Insomnia (insomnia) wrote,

How to pay for your retirement?! North, To Alaska!

Would you like to have a paid vacation to scenic vistas and the great outdoors every year... and still save for retirement?!

It's not too hard to do, and it's one of this country's dirtiest little secrets.

It's called the Alaska Permanent Fund, set up in the 1970s. Simply move to Alaska for a year, and either spend about half of the year working or vacationing in Alaska, or be outside of Alaska in the military, merchant marines, or studying fulltime. In return, you'll get as much as $2100 a year... and climbing, since it's pegged to the price of oil that flows out of the state.

And if that doesn't sound tempting enough, here's the kicker... the dividends are tied to the price of oil, so as oil becomes increasingly more scarce and goes up sharply in price, your payments go up too! It's like a permanent hedge against inflation!

Of course, Alaska knows that lots of "Alaskans" take advantage of the obvious loopholes, and work in other states much of the time. But that's *ALSO* to the benefit of Alaska, because they pay tax on that money -- usually made in Washington or other west coast states -- back in Alaska! Indeed, several of the Alaskan stars of "Deadliest Catch" live in both Alaska and back in Washington.

How widespread is this practice? Well, last year in Alaska, they reported over $3M worth of fraudulent claims for the Alaska Permanent Fund. That translates into about 2000 known "Alaskans" who didn't visit often enough... about 1/300th of the state population. It doesn't even touch upon all those Alaskans who did visit often enough, but don't really live in Alaska.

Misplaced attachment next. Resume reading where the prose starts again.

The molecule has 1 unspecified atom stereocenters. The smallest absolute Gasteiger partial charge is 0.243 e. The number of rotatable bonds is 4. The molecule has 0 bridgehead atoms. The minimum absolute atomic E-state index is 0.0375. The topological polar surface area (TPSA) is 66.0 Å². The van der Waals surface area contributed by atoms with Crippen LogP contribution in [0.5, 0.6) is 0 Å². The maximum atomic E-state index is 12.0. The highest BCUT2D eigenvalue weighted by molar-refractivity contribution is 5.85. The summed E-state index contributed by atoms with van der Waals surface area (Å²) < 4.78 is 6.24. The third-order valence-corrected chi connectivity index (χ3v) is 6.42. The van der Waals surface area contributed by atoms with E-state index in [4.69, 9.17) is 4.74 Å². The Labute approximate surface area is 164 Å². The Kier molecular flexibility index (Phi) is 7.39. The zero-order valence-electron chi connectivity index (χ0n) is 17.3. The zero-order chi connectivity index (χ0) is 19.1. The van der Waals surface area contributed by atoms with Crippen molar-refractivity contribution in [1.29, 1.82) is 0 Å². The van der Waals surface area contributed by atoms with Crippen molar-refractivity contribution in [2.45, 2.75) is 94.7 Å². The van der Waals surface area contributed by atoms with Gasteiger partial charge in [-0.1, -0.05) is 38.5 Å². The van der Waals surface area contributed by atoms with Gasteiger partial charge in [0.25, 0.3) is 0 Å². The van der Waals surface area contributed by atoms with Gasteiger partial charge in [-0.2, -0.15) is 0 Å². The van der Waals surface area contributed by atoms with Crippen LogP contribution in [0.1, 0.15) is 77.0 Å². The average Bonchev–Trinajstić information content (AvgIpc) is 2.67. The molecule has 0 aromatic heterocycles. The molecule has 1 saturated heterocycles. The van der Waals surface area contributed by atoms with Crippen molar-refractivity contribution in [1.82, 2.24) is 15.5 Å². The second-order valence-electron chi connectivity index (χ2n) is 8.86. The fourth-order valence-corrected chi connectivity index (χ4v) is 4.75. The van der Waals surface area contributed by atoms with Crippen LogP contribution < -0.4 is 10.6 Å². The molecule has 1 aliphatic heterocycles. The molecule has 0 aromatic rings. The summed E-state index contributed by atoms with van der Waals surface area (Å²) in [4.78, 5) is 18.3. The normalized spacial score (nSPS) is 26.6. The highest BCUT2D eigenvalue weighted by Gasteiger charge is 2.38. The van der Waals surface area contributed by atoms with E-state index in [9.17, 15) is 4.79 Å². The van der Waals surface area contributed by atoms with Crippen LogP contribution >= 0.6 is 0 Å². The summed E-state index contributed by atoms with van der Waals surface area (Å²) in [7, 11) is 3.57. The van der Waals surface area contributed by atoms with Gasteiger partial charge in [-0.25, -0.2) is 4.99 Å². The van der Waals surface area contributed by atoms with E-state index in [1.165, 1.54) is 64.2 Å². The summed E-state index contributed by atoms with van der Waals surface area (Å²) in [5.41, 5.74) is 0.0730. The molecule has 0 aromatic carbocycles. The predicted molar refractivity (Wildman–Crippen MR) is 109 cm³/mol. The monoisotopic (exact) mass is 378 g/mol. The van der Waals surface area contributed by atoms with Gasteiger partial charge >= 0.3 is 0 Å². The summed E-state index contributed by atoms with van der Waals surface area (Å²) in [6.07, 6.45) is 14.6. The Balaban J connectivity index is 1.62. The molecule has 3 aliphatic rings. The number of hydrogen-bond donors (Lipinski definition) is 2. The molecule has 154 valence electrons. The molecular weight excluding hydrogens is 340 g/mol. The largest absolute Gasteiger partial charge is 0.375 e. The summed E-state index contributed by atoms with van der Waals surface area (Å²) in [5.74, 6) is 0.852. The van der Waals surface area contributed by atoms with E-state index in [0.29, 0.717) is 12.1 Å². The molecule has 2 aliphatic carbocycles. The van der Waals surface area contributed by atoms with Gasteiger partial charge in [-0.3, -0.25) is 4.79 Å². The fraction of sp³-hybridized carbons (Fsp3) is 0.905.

If the Alaska Permanent Fund and Alaska's low tax rates aren't a nice enough perk, consider also that Alaska is one of those states which gets far more money from the Federal Government than it pays in taxes, and that Governor Palin recently gave Alaskans a one-time windfall profit tax on Alaskan oil of an additional $1200 a year, because she felt that oil companies could afford to pay Alaskans more this year for home heating. So, for this year alone, that's potentially $3300 from Alaska oil to every Alaskan... whether they actually live in Alaska or not. Not to mention that Alaska has lower taxes due to their high oil revenues, and the fact that the average Alaskan receives $1.84 of federal spending for every dollar that they pay in taxes, which ranks them 3rd in the nation.

So, what would Governor Palin would think about Barack Obama's plan for a windfall profits tax on high oil revenues, which would give everyone a rebate, especially when her windfall profits tax gave Alaskans a considerably larger rebate, per person? After all, McCain was vehemently against taxing windfall profits... even if he initially supported the idea. It makes you wonder what changed his mind.

No wonder people in the other 48 states look at Alaska with surprise, when they're willing to support drilling anywhere that oil can be found, whether they work for the oil industry or not. (Gee... I wonder why?!)

What it comes down to is that Big Oil is willing to bribe / be extorted by Alaskans for their support on drilling. They just don't want to extend the same courtesy to the rest of us.

So, what does this mean to you, as a person who's not an Alaskan, should Sarah Palin get elected and become president one day? For if Sarah Palin makes it to the White House, she will still return to Alaska one day. And when she does, she will be judged by her fellow Alaskans by what she did for them while she was there...

Well, let's just say it's not in the best interest of Sarah Palin or any of her home state supporters and business interests to see you paying less at the pumps, or to heat your house in winter.

Her supporter's dream scenario -- that of record oil profits and higher oil, gold, and commodities prices -- is our nightmare.

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